An evaluation of an introductory module to support students with the transition to Irish higher education

Langan, Eoin (2018) An evaluation of an introductory module to support students with the transition to Irish higher education.


The transition from post primary to Higher Education in Ireland can be the most challenging undertaken by students on their educational journey. Wintre and Yaffe (2000, p. 10) point out that “as students transition from the support frameworks of schools, they commonly find it difficult to manage the level of autonomy and flexibility which comes as part of the higher education environment”. This transition is complex and multidimensional. This research study examines how one element of the support system that Higher Education Institutions can provide i.e. a dedicated module that introduces students to the academic and broader skills required for success in their new academic journey and beyond.
Taking a mixed methods approach within the philosophical framework of pragmatism, the research gathers perspectives from both students who have undertaken the module in the Business Schools of three Irish Higher Education Institutions and academic staff who were either drivers of the adoption and/or involved with teaching the module. In addition, the research examines students’ perceptions of ‘mindset’, as outlined by psychologist Professor Carol Dweck (2008).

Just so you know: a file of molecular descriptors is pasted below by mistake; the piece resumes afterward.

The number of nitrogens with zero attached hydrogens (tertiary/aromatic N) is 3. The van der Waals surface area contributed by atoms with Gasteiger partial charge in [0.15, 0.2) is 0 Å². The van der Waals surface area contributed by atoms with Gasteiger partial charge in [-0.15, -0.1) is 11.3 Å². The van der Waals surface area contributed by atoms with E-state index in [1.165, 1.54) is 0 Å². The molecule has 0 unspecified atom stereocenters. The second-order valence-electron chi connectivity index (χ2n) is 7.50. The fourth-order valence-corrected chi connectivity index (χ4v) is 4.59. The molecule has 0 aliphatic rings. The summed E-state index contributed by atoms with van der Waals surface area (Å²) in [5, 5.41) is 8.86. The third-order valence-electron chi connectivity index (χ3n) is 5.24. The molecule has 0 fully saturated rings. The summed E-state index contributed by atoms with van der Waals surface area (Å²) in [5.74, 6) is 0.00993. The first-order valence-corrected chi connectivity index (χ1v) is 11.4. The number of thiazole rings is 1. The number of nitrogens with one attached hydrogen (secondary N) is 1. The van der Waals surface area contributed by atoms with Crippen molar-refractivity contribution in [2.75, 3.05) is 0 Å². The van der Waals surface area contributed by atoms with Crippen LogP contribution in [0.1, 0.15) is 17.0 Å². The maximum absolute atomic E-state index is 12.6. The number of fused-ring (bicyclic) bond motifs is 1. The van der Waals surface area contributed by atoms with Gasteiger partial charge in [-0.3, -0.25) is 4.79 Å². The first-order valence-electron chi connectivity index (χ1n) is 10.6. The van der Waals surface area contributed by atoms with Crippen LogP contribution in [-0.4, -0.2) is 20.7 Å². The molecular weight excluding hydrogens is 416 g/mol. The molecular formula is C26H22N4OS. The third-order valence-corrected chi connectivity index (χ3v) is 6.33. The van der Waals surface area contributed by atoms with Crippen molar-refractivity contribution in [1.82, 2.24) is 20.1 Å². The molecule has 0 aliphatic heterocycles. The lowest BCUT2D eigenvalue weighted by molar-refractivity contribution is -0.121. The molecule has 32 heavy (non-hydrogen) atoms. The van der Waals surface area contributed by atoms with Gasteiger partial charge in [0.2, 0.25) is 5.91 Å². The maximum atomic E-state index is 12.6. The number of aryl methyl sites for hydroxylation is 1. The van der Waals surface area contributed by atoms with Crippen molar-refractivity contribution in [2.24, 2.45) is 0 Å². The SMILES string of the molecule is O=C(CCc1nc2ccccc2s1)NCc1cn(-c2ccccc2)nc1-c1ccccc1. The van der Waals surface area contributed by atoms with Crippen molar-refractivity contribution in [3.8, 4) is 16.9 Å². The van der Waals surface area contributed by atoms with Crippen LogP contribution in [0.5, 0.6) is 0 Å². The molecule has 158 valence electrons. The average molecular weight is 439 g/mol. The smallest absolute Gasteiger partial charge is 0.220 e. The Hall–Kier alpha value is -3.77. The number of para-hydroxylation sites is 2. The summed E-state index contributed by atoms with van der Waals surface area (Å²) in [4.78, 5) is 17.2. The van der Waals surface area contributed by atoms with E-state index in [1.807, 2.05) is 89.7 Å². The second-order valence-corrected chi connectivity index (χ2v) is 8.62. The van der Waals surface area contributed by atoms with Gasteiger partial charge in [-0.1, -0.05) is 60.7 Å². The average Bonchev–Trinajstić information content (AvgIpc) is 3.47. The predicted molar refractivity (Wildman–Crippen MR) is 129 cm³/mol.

The main findings of the research project conclude that concerns with the adequacy of the Leaving Certificate programme plus the implementation of Government Policy were the main drivers for the adoption of a dedicated module to support transition. Also, it was discovered that student’s views of the module are positive, with 70% rating their overall experience of the module as ‘good’ or ‘excellent’. It is of note that students do not fully appreciate the benefits of the module until later in their studies. Confidence gained from undertaking presentations and the value of group/team work were perceived as the best aspects of the module. A more specific and targeted integration with other modules across the curricula is seen as the main area for enhancement. Student views of self-theories were positive, with 83% having either ‘a strong growth’ or ‘growth mindset’.

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